Monday, February 9, 2009

No heraldry in my family, until ...

As I’ve had the opportunity to learn about heraldry, work on my own genealogy, and make presentations introducing heraldry to other genealogists, I’ve had the fun of remarking about how I thought that it was very inconsiderate of all of my ancestors, that they never took into account their descendant’s hobby and used a coat of arms themselves. It was a fun statement because it allowed me to be a little bit self-deprecating, and it also, I believe, helped those in my audiences to relax a little bit and enjoy the presentations more.

Except that now I’ve discovered that not all of my ancestors were so inconsiderate, and that the statement I’ve been making that none of them had used a coat of arms is an untruth. (In other words, "I’ve been living a lie!") We took the opportunity last summer to spend a week in and around Boston, Massachusetts, eating seafood, seeing the sights, walking most of the Freedom Trail, seeing the Gore roll of arms (an 18th Century American roll of arms, about which I’ve written a book),* and visiting the gravesites of family members.

It was while visiting the table tomb of my 10th great-grandparents, John Winslow and his wife Mary Chilton Winslow, in King’s Chapel Burying Ground on the Freedom Trail in Boston that I discovered my previous error about the use of arms in my family tree. Because right there on the side of the tomb was a cast plaque of the Winslow arms! (Blazon in Crozier's General Armory: Argent, on a bend gules, seven lozenges conjoined or.) Now, to be clear, I do not know for certain that John Winslow actually used these arms. I fully suspect that the plaque was added many years after his death. But it is certain that John’s older brother, Edward Winslow, sometime Governor of the then-colony, did use the arms. And if Edward Winslow had the right to a coat of arms, even under the most rigorous interpretation of the British law of arms so did his younger brother John. (Strictly speaking, John’s arms would have had to have been slightly different than Edward’s, though this is a rule honored far more often in the breach than adhered to, even in modern English heraldry.)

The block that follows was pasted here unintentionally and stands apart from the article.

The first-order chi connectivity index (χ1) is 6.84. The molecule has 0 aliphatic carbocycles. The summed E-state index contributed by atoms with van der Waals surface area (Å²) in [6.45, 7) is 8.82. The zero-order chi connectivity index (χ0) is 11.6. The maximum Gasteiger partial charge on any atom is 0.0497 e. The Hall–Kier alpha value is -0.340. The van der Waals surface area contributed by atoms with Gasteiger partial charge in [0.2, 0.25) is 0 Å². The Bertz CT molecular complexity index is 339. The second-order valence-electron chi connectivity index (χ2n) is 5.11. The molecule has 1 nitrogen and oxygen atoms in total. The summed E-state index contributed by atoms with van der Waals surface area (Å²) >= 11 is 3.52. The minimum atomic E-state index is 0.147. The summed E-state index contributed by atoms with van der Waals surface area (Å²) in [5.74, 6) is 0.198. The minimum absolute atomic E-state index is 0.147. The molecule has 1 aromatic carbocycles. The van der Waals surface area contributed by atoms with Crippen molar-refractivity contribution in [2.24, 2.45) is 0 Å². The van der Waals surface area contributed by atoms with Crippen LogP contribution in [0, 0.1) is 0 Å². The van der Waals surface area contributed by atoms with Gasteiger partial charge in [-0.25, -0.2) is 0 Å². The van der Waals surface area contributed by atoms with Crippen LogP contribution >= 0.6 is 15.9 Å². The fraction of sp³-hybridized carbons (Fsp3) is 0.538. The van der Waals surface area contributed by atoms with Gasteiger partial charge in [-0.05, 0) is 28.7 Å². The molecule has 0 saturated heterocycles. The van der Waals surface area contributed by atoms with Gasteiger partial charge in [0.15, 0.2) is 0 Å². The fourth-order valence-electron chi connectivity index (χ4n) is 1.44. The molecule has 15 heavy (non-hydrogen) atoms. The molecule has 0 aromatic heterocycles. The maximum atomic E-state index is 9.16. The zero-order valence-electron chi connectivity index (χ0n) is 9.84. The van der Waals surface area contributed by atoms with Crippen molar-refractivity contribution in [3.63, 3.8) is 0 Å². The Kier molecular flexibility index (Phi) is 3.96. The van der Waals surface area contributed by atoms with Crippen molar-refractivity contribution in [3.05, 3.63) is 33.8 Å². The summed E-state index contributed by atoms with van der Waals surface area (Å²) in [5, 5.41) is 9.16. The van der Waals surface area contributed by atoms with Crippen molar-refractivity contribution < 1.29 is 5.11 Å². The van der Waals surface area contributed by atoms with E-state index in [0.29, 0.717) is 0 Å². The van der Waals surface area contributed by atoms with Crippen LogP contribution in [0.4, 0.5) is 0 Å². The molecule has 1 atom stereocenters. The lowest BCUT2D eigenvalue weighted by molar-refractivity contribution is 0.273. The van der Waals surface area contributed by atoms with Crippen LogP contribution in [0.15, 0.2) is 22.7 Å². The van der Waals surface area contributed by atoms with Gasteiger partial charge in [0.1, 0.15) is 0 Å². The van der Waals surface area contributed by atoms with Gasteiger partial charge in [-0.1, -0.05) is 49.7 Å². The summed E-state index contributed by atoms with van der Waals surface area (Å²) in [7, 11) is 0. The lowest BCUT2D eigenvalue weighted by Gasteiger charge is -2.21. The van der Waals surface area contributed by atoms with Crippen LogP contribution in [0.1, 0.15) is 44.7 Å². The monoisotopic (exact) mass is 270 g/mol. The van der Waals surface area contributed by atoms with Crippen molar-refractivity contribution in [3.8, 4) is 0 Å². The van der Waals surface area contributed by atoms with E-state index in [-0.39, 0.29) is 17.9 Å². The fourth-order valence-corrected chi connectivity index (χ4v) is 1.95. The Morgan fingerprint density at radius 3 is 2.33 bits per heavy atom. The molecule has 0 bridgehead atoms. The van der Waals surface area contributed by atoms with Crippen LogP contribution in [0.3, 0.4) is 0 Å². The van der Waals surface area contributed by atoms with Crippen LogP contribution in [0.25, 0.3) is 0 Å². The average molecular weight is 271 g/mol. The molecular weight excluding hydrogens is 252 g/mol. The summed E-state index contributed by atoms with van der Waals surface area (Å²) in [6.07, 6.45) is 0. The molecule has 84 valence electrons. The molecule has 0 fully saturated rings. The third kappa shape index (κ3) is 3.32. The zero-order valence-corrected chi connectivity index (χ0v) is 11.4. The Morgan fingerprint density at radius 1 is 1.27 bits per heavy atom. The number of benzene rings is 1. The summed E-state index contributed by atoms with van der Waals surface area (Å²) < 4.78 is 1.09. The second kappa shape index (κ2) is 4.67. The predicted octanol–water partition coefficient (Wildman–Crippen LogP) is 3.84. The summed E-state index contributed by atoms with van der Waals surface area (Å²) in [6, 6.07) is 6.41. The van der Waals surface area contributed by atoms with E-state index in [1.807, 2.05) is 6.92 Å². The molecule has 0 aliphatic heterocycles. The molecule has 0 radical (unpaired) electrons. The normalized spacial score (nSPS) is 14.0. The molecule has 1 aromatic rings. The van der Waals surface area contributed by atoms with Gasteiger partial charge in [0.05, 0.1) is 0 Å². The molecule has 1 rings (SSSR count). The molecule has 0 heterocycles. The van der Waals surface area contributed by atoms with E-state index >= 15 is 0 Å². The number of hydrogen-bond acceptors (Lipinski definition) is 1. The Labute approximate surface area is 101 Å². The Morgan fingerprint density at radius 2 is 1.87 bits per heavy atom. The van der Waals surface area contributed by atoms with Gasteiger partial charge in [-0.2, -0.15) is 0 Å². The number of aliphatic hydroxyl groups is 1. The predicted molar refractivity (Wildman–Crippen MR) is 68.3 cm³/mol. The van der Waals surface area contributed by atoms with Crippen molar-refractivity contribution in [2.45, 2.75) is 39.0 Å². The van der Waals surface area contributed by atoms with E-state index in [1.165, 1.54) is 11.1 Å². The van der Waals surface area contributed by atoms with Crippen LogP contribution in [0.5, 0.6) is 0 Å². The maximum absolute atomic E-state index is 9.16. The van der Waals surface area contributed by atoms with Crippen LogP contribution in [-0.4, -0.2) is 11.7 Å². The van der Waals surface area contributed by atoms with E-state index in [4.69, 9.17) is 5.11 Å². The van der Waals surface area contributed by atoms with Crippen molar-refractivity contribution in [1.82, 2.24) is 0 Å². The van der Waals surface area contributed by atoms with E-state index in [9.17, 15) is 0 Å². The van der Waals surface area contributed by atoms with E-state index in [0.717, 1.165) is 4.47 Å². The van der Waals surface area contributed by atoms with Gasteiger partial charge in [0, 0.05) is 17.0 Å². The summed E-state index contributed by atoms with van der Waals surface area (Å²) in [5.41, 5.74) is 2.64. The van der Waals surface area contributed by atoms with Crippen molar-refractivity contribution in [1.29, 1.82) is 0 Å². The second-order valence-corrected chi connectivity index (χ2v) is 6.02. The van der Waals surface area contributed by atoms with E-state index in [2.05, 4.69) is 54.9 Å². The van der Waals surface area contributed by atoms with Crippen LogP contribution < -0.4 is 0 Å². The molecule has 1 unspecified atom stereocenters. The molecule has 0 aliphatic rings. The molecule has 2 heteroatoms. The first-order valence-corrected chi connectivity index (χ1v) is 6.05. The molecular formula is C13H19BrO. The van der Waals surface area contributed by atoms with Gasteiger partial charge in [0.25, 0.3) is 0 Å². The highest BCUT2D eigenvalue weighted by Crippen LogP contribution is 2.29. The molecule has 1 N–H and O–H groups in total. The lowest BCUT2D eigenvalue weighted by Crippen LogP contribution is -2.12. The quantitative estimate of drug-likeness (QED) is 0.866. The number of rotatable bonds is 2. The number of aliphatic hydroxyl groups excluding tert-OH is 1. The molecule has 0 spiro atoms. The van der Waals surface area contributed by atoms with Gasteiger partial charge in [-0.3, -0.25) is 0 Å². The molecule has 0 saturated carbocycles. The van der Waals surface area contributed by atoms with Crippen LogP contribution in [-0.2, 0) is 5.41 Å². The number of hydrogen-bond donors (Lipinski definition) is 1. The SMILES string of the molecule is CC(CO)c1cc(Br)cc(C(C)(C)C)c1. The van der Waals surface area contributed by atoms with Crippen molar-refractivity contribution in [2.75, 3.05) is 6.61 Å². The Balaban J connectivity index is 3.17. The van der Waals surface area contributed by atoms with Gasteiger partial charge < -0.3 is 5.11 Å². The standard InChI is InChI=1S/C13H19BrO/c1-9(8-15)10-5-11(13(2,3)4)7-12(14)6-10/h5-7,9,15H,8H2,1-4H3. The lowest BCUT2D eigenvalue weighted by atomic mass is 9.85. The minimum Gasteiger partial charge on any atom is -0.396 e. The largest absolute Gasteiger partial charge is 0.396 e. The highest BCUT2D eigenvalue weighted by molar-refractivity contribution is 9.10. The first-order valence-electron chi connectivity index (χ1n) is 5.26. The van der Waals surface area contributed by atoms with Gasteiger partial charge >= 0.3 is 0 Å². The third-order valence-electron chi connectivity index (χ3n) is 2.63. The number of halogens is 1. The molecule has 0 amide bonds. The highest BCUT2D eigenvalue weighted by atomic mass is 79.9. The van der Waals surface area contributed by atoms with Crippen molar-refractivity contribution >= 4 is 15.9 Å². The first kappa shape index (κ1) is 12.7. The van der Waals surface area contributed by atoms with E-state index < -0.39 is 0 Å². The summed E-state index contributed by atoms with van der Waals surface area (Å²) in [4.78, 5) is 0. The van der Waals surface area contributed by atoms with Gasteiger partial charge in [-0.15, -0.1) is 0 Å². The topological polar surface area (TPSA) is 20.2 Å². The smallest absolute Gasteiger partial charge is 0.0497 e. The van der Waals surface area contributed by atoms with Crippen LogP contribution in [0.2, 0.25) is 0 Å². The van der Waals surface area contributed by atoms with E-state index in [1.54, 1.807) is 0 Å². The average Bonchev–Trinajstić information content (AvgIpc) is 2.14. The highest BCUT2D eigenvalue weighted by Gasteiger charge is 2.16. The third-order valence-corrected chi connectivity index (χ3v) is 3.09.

So, on the one hand, this is very cool! I have finally found people in my family lineage who used a coat of arms. On the other hand, though, it means I’m going to have to come up with another line for my presentations.

* If you are at all interested, more information about The Gore Roll book can be found at


  1. What an awesome discovery, David!

    I've had to place my own genealogical research on hold while I complete my final semester at school. Like yourself, I doubt that I'll find any armigers in my line, but it would be fun to prove that statement false.

    Also, thanks for reminding me about your book on the Gore roll. I need to add that to my "Heraldic Library Wishlist."

  2. You are most welcome! I'm glad the post struck a chord with you.

    I had read something a month or so ago (and can't relocate it, darn it!) that it is estimated that close to 90% of modern native Britons have Edward I somewhere in their family tree. If that's true, then in contrast to George Washington, Edward Longshanks literally _is_ the "Father of his country"! And, if it's true, there's a great likelihood that _many_ of us have an armiger resting in the branches of the family tree.